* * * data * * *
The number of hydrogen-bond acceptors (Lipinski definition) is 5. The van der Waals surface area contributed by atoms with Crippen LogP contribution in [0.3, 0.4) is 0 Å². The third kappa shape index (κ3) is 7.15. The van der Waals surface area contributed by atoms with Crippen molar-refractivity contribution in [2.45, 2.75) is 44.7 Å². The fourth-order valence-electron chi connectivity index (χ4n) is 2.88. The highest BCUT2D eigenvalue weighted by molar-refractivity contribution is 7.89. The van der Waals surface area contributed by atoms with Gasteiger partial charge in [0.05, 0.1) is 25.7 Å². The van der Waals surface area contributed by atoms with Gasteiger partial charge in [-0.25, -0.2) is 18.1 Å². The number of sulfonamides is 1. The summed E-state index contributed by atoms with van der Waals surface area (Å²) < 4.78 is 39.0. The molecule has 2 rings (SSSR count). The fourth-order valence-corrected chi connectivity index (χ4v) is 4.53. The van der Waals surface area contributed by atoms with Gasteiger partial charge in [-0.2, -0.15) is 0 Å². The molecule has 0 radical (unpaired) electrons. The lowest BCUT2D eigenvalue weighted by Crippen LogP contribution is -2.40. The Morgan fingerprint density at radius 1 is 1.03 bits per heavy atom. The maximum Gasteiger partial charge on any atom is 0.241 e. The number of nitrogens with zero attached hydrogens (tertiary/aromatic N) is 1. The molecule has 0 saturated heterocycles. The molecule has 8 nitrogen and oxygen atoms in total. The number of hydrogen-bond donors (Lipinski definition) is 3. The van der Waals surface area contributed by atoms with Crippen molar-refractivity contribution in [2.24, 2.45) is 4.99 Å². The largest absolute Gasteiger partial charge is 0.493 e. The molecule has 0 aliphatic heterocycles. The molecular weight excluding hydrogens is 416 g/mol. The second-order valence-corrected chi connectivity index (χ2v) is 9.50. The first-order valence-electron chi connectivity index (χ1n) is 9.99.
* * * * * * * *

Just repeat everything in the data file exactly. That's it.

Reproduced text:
The number of hydrogen-bond acceptors (Lipinski definition) is 5. The van der Waals surface area contributed by atoms with Crippen LogP contribution in [0.3, 0.4) is 0 Å². The third kappa shape index (κ3) is 7.15. The van der Waals surface area contributed by atoms with Crippen molar-refractivity contribution in [2.45, 2.75) is 44.7 Å². The fourth-order valence-electron chi connectivity index (χ4n) is 2.88. The highest BCUT2D eigenvalue weighted by molar-refractivity contribution is 7.89. The van der Waals surface area contributed by atoms with Gasteiger partial charge in [0.05, 0.1) is 25.7 Å². The van der Waals surface area contributed by atoms with Gasteiger partial charge in [-0.25, -0.2) is 18.1 Å². The number of sulfonamides is 1. The summed E-state index contributed by atoms with van der Waals surface area (Å²) < 4.78 is 39.0. The molecule has 2 rings (SSSR count). The fourth-order valence-corrected chi connectivity index (χ4v) is 4.53. The van der Waals surface area contributed by atoms with Gasteiger partial charge in [-0.2, -0.15) is 0 Å². The molecule has 0 radical (unpaired) electrons. The lowest BCUT2D eigenvalue weighted by Crippen LogP contribution is -2.40. The Morgan fingerprint density at radius 1 is 1.03 bits per heavy atom. The maximum Gasteiger partial charge on any atom is 0.241 e. The number of nitrogens with zero attached hydrogens (tertiary/aromatic N) is 1. The molecule has 0 saturated heterocycles. The molecule has 8 nitrogen and oxygen atoms in total. The number of hydrogen-bond donors (Lipinski definition) is 3. The van der Waals surface area contributed by atoms with Crippen molar-refractivity contribution in [2.24, 2.45) is 4.99 Å². The largest absolute Gasteiger partial charge is 0.493 e. The molecule has 0 aliphatic heterocycles. The molecular weight excluding hydrogens is 416 g/mol. The second-order valence-corrected chi connectivity index (χ2v) is 9.50. The first-order valence-electron chi connectivity index (χ1n) is 9.99.